There is no simple test for metabolic dysfunction-associated steatotic liver disease (MASLD, formerly known as non-alcoholic fatty liver disease, or NAFLD)non-alcoholic fatty liver disease (NAFLD).

Lab tests that show elevated liver enzymes (ALT and AST), indicating liver inflammation, may lead to further testing that reveals fat in the liver, but some people  with MASLD have normal liver enzyme levels. Other blood biomarkers may also suggest fatty liver disease.

Clinical signs and reported symptoms tend to be more evident when MASLD has progressed to metabolic dysfunction-associated steatohepatitis (MASH, formerly known as non-alcoholic steatohepatitis, or NASH).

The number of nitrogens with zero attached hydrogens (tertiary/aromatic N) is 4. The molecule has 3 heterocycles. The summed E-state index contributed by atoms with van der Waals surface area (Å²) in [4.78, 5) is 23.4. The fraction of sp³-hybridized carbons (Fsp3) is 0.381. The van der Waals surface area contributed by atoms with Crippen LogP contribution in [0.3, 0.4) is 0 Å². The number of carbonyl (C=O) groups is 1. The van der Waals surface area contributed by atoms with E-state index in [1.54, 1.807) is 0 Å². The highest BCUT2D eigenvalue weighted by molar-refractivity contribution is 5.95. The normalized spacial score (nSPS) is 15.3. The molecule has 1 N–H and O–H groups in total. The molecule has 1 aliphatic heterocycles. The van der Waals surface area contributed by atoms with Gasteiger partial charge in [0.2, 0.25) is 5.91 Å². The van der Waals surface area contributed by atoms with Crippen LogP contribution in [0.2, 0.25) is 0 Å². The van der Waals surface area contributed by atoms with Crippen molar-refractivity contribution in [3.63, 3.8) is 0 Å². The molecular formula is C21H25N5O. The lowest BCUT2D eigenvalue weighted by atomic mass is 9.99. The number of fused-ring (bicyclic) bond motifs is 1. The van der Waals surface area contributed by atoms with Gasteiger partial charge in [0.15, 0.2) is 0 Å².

Various imaging methods can show the presence of fat in the liver. Transient elastography (FibroScan), a type of ultrasound imaging, can reveal both fat accumulation and fibrosis (scar tissue in the liver).

A liver biopsy, in which a small sample of liver tissue is collected with a hollow needle and examined under a microscope, is considered the gold standard for diagnosing steatotic liver disease. Biopsies can reveal fat in liver cells, enlargement or “ballooning” of cells, fibrosis, inflammation and other liver damage. But this is an invasive test with a small risk of complications, and it is not suitable for routine screening.

Clinicians use a variety of methods to assess the likelihood of MASLD, fibrosis and cirrhosis based on combinations of blood biomarkers and demographic factors such as age. The development of more accurate noninvasive methods for diagnosing and monitoring fatty liver disease is an active area of research. 

Last Reviewed: November 13, 2023